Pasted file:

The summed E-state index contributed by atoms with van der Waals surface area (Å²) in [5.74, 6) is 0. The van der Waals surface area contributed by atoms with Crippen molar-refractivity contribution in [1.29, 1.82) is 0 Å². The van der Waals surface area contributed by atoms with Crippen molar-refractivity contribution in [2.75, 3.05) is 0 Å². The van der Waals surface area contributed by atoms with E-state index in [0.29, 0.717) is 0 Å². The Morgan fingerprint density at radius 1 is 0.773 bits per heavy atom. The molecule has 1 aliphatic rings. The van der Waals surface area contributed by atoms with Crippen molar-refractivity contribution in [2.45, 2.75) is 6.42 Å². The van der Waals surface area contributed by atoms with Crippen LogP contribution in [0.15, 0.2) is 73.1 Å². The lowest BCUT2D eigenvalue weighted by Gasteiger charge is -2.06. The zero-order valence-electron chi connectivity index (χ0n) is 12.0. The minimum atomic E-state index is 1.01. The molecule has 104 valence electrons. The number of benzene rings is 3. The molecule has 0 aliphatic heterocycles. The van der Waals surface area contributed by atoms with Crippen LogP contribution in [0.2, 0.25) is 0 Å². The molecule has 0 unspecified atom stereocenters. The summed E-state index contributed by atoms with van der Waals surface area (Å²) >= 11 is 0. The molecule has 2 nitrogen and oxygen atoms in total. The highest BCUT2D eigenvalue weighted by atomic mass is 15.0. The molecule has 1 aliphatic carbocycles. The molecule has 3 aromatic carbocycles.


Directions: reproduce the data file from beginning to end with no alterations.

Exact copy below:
The summed E-state index contributed by atoms with van der Waals surface area (Å²) in [5.74, 6) is 0. The van der Waals surface area contributed by atoms with Crippen molar-refractivity contribution in [1.29, 1.82) is 0 Å². The van der Waals surface area contributed by atoms with Crippen molar-refractivity contribution in [2.75, 3.05) is 0 Å². The van der Waals surface area contributed by atoms with E-state index in [0.29, 0.717) is 0 Å². The Morgan fingerprint density at radius 1 is 0.773 bits per heavy atom. The molecule has 1 aliphatic rings. The van der Waals surface area contributed by atoms with Crippen molar-refractivity contribution in [2.45, 2.75) is 6.42 Å². The van der Waals surface area contributed by atoms with Crippen LogP contribution in [0.15, 0.2) is 73.1 Å². The lowest BCUT2D eigenvalue weighted by Gasteiger charge is -2.06. The zero-order valence-electron chi connectivity index (χ0n) is 12.0. The minimum atomic E-state index is 1.01. The molecule has 104 valence electrons. The number of benzene rings is 3. The molecule has 0 aliphatic heterocycles. The van der Waals surface area contributed by atoms with Crippen LogP contribution in [0.2, 0.25) is 0 Å². The molecule has 0 unspecified atom stereocenters. The summed E-state index contributed by atoms with van der Waals surface area (Å²) >= 11 is 0. The molecule has 2 nitrogen and oxygen atoms in total. The highest BCUT2D eigenvalue weighted by atomic mass is 15.0. The molecule has 1 aliphatic carbocycles. The molecule has 3 aromatic carbocycles.